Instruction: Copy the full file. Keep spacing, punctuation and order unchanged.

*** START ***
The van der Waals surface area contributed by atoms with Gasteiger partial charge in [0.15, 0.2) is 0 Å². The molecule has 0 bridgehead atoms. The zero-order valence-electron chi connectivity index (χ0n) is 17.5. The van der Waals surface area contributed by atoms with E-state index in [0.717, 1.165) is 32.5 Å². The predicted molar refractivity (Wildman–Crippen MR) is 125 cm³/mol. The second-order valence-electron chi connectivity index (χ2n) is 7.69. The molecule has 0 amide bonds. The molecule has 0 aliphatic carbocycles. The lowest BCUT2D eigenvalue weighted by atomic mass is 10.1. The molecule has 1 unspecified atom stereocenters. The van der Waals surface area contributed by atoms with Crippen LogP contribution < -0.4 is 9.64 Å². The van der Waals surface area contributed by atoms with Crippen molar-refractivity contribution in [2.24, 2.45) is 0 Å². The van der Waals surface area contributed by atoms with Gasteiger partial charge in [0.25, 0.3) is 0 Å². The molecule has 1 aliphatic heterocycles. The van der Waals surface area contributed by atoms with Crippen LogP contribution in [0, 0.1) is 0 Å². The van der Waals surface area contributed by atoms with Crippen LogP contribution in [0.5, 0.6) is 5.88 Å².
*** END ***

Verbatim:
The van der Waals surface area contributed by atoms with Gasteiger partial charge in [0.15, 0.2) is 0 Å². The molecule has 0 bridgehead atoms. The zero-order valence-electron chi connectivity index (χ0n) is 17.5. The van der Waals surface area contributed by atoms with E-state index in [0.717, 1.165) is 32.5 Å². The predicted molar refractivity (Wildman–Crippen MR) is 125 cm³/mol. The second-order valence-electron chi connectivity index (χ2n) is 7.69. The molecule has 0 amide bonds. The molecule has 0 aliphatic carbocycles. The lowest BCUT2D eigenvalue weighted by atomic mass is 10.1. The molecule has 1 unspecified atom stereocenters. The van der Waals surface area contributed by atoms with Crippen LogP contribution < -0.4 is 9.64 Å². The van der Waals surface area contributed by atoms with Crippen molar-refractivity contribution in [2.24, 2.45) is 0 Å². The van der Waals surface area contributed by atoms with Gasteiger partial charge in [0.25, 0.3) is 0 Å². The molecule has 1 aliphatic heterocycles. The van der Waals surface area contributed by atoms with Crippen LogP contribution in [0, 0.1) is 0 Å². The van der Waals surface area contributed by atoms with Crippen LogP contribution in [0.5, 0.6) is 5.88 Å².